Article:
Seabasing : Logistical Implications for the U.S. Army


Predicting when and where the United States will fight future wars is a difficult task. If we were able to predict the time, place and adversary we could design military forces prior to the outbreak of hostilities that would provide us with the best chance for success. Realistically, however, we cannot predict the next war and we must organize, train, and maintain military forces to prosecute the fight in Operation Iraqi Freedom, Operation Enduring Freedom, and the Global War on Terrorism. While we resource the current fight we must do our best to anticipate our future military needs and attempt to design our forces with those requirements in mind. Additionally, as outlined in the 2006 Quadrennial Defense Review Report, "we have set about making U.S. forces more agile and more expeditionary. We also have been adjusting the U.S. global military force posture, making long overdue adjustments to U.S. basing by moving away from a static defense in obsolete Cold War garrisons, and placing emphasis on the ability to surge quickly to trouble spots across the globe." In terms of projecting joint forces, supporting agility and flexibility in unpredictable environments, Seabasing is one of our most important future concepts. According to Admiral Vern Clark, seabasing provides enhanced operational independence and support for joint forces through networked, mobile, and secure sovereign platforms operating in the maritime domain. Additionally, Admiral Clark contends that seabasing is one of three "powerful warfighting capabilities" of the Sea Power 21 strategy which "will ensure our joint force dominates the unified battlespace of the 21st century."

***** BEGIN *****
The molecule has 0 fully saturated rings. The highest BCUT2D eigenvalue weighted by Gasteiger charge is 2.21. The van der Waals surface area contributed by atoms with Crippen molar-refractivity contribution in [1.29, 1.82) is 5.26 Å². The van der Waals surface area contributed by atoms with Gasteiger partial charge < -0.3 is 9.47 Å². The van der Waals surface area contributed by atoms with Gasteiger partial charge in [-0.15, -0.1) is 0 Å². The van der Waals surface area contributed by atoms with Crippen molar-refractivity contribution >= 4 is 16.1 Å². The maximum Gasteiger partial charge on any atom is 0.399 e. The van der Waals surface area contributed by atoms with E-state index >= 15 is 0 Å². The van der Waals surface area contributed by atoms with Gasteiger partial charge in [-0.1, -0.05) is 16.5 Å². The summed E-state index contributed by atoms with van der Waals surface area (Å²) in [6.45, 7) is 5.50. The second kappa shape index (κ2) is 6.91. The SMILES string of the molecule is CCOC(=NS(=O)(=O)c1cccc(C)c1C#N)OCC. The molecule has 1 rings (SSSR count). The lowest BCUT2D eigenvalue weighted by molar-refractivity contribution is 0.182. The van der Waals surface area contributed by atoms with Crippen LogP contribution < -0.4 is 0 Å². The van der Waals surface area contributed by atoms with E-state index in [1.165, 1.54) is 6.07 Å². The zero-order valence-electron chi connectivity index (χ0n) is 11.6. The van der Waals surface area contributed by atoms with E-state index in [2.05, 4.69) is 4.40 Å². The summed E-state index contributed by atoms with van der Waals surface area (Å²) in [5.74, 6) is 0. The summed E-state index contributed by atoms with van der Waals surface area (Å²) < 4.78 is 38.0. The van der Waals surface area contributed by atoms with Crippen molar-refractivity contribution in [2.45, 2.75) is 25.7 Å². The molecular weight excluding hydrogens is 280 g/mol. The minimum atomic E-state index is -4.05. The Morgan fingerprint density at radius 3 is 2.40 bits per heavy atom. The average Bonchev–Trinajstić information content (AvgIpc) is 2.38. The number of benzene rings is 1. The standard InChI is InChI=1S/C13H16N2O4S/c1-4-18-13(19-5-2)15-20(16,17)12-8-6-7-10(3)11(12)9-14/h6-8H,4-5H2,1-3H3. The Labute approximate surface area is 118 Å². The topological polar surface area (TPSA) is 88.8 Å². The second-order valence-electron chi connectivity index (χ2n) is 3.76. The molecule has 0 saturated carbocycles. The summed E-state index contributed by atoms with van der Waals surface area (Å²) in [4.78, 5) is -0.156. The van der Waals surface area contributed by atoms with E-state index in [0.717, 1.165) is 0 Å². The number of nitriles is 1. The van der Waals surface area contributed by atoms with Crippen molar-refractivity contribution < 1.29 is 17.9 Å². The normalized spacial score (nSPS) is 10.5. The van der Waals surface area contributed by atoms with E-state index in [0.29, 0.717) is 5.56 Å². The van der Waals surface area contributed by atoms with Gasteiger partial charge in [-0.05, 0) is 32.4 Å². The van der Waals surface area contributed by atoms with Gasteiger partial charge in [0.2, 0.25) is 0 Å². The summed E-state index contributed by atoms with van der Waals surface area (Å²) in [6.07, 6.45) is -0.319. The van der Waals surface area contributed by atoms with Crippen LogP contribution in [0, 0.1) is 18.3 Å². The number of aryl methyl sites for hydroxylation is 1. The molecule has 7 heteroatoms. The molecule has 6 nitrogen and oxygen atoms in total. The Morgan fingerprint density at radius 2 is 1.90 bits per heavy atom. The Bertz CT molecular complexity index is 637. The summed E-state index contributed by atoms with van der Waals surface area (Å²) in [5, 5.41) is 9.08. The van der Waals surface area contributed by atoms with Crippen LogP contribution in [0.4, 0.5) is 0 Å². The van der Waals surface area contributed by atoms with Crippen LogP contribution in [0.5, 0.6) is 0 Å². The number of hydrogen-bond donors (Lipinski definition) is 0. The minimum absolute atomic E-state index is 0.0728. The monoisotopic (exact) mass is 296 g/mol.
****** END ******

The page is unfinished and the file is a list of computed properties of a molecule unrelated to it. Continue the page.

Michael G Morrow
Paperback | 34 pages
189 x 246 x 2mm | 82g
Publication date
26 Oct 2012
Publication City/Country
United States
Illustrations note
black & white illustrations